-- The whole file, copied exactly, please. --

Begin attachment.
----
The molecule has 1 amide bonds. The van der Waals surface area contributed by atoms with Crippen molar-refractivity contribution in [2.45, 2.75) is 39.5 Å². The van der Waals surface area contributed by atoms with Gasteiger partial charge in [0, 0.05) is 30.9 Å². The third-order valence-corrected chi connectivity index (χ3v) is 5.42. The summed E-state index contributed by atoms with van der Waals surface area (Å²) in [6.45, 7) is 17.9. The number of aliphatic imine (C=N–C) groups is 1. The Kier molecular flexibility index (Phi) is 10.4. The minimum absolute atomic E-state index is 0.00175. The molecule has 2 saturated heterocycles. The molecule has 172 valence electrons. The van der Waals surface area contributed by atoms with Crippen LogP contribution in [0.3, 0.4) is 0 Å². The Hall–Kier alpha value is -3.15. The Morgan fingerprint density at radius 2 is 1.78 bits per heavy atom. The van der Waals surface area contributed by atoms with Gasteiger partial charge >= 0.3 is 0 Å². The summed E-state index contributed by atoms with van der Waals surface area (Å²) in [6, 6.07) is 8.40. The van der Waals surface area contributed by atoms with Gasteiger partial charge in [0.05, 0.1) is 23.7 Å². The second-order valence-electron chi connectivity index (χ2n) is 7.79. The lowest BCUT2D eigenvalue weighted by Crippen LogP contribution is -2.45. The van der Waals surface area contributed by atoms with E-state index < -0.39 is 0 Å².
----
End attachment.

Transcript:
The molecule has 1 amide bonds. The van der Waals surface area contributed by atoms with Crippen molar-refractivity contribution in [2.45, 2.75) is 39.5 Å². The van der Waals surface area contributed by atoms with Gasteiger partial charge in [0, 0.05) is 30.9 Å². The third-order valence-corrected chi connectivity index (χ3v) is 5.42. The summed E-state index contributed by atoms with van der Waals surface area (Å²) in [6.45, 7) is 17.9. The number of aliphatic imine (C=N–C) groups is 1. The Kier molecular flexibility index (Phi) is 10.4. The minimum absolute atomic E-state index is 0.00175. The molecule has 2 saturated heterocycles. The molecule has 172 valence electrons. The van der Waals surface area contributed by atoms with Crippen LogP contribution in [0.3, 0.4) is 0 Å². The Hall–Kier alpha value is -3.15. The Morgan fingerprint density at radius 2 is 1.78 bits per heavy atom. The van der Waals surface area contributed by atoms with Gasteiger partial charge >= 0.3 is 0 Å². The summed E-state index contributed by atoms with van der Waals surface area (Å²) in [6, 6.07) is 8.40. The van der Waals surface area contributed by atoms with Gasteiger partial charge in [0.05, 0.1) is 23.7 Å². The second-order valence-electron chi connectivity index (χ2n) is 7.79. The lowest BCUT2D eigenvalue weighted by Crippen LogP contribution is -2.45. The van der Waals surface area contributed by atoms with E-state index < -0.39 is 0 Å².